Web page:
How did 4-20mA become the industry standard for tranducers/transmitters?

Discussion in 'General Electronics Chat' started by McDuffie, Apr 13, 2007.

  1. McDuffie

    Thread Starter New Member

    Apr 13, 2007
    And why? Does anyone know the answer to this? I realize that this might not even be the right forum for this sort of question.

    I am an electrical technician with a wee bit of a background in solid state electronics so I was attracted to this forum.

    If this forum and this website is more devoted to very small electronics, as opposed to the whole world of electricity, then can someone please recommend a forum where everthing from audio amps to PLCs and variable freq. motor controllers are discussed.


  2. thingmaker3

    Retired Moderator

    May 16, 2005
    Welcome to All About Circuits. We try to take the "All" part pretty seriously.

    The ISA came up with the 4-20mA standard in the '70s (I think). It was a standard for analog i/p into digital systems. There was some kind of debate about the lower end (the "4" part) but everyone was in agreement about the high end (the "20" part).

    I was too busy with girls and cars at the time. Perhaps a more seasoned forumite remembers...
  3. beenthere

    Retired Moderator

    Apr 20, 2004
    At a guess - the 4 - 20 milliamp I/F is low-impedance, and so less likely to have noise problems. At about the time it came into being, I knew a tech working on an assembly line. The high-impedance noise dodge was to pass inputs through 1K of resistance, with .1 microfarad bypass to ground. His job was lugging around a box of 6809's and replacing the ones that had fried (shades of ENIAC).
  4. Papabravo


    Feb 24, 2006
    In any kind of current loop signaling the reason for having a non-zero lower limit is to tell the difference between "zero" and "open".

    From the SCADA Handbook

    Click on the Chapter 6 button
  5. Tube Tech

    Active Member

    Jan 11, 2007
    It's a carryover from teletypes.

    * for multiplication in computer programs, / for divide and ^ for raising a number to a power are also teletype holdovers. Teletypes were the high-tech solution to I/O in the early days. Before video.

    If we had gone straight to graphics and keyboards, we would have add, subtract, multiply, divide, square root and superscript keys.
  6. antseezee

    Active Member

    Sep 16, 2006
    The reasons above are good. However, most people wonder why didn't they just range the minimum from 0 mA to 20 mA. The key with a 4 mA minimum is that this says the sensor is operating at minimum range. If a wire disconnects, the current should be 0 mA. If the minimum was set to 0 mA, you would not be able to distinguish from a disconnection in the system, or if the sensor was at a minimum.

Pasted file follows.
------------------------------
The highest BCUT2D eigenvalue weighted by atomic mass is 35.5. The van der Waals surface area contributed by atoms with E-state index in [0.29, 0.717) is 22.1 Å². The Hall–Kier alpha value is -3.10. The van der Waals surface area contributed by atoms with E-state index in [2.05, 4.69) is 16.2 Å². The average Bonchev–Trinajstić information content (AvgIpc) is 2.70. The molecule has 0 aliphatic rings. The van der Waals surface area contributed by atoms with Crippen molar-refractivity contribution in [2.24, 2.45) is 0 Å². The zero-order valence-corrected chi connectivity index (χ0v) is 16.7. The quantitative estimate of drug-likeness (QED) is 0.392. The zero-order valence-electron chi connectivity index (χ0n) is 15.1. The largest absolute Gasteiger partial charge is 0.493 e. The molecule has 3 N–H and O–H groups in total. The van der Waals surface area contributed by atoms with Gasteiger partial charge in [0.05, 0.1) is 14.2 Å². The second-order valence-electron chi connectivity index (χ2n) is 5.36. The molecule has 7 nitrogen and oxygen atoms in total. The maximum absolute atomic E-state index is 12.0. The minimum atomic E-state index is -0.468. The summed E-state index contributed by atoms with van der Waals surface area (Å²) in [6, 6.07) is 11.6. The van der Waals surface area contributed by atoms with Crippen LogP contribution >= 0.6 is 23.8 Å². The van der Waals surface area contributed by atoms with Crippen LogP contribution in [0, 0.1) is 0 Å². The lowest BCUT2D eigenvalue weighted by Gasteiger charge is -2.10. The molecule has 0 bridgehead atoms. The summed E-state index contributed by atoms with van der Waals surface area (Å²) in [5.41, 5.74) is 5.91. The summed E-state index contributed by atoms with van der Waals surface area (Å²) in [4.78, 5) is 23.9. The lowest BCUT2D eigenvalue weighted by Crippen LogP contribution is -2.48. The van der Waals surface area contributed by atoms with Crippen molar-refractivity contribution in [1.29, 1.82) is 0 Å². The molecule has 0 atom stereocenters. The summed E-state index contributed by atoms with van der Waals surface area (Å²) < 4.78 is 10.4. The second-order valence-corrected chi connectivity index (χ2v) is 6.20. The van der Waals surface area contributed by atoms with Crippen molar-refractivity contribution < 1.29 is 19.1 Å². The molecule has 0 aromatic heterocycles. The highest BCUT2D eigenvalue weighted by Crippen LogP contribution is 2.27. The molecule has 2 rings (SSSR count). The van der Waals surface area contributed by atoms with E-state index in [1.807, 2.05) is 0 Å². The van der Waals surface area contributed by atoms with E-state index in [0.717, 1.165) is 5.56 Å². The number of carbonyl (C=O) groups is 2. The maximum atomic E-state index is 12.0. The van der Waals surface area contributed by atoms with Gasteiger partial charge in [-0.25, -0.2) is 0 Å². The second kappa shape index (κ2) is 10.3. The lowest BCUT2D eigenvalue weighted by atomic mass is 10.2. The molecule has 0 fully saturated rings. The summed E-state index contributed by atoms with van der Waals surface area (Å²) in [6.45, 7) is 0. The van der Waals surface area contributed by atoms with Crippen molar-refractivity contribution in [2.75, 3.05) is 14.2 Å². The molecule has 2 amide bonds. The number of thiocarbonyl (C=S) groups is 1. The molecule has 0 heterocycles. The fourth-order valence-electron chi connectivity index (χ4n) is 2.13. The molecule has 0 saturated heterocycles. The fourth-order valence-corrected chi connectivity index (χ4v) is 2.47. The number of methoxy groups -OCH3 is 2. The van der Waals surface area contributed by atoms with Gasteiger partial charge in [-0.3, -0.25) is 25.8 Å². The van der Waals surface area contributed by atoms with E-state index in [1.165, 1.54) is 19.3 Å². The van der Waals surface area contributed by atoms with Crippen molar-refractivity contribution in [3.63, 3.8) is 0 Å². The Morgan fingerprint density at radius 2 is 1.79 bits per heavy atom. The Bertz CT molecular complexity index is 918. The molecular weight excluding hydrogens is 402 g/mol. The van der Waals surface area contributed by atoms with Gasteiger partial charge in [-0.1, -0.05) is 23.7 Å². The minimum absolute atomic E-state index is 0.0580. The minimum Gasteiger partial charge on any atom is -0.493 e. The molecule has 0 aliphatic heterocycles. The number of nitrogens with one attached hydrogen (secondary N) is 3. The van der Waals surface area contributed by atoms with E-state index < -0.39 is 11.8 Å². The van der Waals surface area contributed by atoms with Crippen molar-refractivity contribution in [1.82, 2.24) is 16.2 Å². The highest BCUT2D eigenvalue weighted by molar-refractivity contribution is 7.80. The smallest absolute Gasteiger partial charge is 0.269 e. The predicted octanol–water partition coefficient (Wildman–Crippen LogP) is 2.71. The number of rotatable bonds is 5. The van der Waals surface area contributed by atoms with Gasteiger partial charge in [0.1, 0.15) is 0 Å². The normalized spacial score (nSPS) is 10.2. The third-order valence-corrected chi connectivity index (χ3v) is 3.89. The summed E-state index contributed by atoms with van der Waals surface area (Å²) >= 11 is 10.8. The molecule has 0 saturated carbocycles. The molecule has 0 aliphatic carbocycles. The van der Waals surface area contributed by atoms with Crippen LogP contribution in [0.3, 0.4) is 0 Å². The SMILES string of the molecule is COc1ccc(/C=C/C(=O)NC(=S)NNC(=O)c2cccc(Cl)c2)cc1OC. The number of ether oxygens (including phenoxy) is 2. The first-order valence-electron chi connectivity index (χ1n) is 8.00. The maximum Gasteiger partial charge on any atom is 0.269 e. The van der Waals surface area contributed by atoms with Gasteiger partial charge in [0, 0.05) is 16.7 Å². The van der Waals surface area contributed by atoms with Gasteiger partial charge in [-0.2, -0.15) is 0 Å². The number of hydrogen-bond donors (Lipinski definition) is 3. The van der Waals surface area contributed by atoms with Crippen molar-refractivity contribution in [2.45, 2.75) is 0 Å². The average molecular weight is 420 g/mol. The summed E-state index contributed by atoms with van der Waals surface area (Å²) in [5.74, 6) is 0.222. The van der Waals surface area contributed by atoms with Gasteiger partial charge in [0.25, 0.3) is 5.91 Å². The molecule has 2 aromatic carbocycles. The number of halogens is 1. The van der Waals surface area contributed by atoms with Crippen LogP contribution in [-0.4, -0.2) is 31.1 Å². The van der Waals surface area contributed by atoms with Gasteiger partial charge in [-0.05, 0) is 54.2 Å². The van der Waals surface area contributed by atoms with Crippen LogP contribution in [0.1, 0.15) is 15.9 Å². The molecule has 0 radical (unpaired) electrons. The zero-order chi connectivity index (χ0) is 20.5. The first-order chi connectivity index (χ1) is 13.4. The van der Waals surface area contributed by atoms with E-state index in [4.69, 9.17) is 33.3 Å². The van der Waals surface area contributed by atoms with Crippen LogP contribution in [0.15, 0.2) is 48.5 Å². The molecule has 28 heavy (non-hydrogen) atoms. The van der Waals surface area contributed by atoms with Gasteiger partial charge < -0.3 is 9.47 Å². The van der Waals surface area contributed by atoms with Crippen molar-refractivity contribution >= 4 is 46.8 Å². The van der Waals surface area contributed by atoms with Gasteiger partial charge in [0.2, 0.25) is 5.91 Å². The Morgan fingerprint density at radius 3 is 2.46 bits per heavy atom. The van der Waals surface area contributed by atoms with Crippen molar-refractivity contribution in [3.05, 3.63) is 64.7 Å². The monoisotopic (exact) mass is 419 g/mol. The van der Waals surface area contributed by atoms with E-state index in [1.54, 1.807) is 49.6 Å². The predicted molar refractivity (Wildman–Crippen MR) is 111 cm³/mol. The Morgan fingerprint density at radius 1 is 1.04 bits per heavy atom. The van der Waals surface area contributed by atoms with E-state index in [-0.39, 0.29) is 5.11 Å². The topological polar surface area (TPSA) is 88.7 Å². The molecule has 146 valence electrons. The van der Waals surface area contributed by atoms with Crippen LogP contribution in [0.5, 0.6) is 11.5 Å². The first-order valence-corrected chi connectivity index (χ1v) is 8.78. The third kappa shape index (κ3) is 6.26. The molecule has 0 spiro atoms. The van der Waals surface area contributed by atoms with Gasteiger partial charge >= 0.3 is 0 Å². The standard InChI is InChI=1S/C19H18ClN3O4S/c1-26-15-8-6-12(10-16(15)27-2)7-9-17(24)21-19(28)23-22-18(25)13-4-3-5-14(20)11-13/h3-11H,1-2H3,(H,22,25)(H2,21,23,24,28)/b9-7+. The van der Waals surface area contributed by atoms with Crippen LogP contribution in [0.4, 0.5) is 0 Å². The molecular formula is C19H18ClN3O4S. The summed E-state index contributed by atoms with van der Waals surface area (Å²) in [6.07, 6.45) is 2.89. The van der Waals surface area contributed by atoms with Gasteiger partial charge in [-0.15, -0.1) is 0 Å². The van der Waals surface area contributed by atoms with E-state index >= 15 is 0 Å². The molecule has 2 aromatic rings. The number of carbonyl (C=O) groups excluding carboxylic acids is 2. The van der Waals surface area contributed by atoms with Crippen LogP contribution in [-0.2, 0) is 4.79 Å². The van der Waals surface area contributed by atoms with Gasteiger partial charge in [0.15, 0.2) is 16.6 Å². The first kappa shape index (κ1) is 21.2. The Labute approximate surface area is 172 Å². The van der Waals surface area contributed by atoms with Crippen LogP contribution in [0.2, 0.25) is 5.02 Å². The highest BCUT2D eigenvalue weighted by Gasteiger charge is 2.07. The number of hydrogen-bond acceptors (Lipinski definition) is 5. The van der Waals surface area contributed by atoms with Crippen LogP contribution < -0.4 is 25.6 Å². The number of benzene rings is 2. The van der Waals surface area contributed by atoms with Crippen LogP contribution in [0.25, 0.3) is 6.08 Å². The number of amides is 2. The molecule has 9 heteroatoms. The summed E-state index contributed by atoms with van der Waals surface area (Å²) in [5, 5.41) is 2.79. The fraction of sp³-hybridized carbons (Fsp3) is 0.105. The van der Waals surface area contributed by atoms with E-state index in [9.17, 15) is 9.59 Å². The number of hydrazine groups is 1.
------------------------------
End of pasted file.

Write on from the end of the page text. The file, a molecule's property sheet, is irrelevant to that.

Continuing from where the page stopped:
7. hgmjr

    Retired Moderator

    Jan 28, 2005
    Here is a thread on the topic of 4-20ma History I found in another forum. There may be some links there that will prove informative to those whose curiosity has been piqued by this thread.

  8. kender

    Senior Member

    Jan 17, 2007
    There are at least 2 main reasons that 4mA was chosen over 0mA.
    - 4mA can power some circuitry on the sensor side.
    - 4mA provides the "live zero". On other words, it's possible to tell if the output of the sensor is zero, or the wires going to the sensor broke.

    Current loop is more immune to noise (EMI) - that was another driving factor behind 4-20mA standard.
  9. Eddy Kurent


    Apr 9, 2007
    Also, I've read that if a 250 ohm resistor is placed in series, the voltage across that resistor varies from 1 volt at 4 mA to 5 volts at 20 mA. Sort of a standard sort of thing, I guess.
  10. JoeJester

    AAC Fanatic!

    Apr 26, 2005
    Most Teletypes I had on stations used 60 mA loops. Back when the jump from 45 baud to 75 baud was fast :)

    As transmission speeds increased, 60 mA became a hinderance, so it dropped to 20 mA. As time progresses, even the 4 mA will become a burden.

    The son's and daughters of the son's and daughters of the son's and daughters will wonder why so much energy was wasted when 4 mA was the standard. :)
  11. kender

    Senior Member

    Jan 17, 2007
    Because 4mA provides the "live zero". In an industrial application it's useful to know the difference between the device that outputs zero (4mA) and a dead or disconnected device (0mA).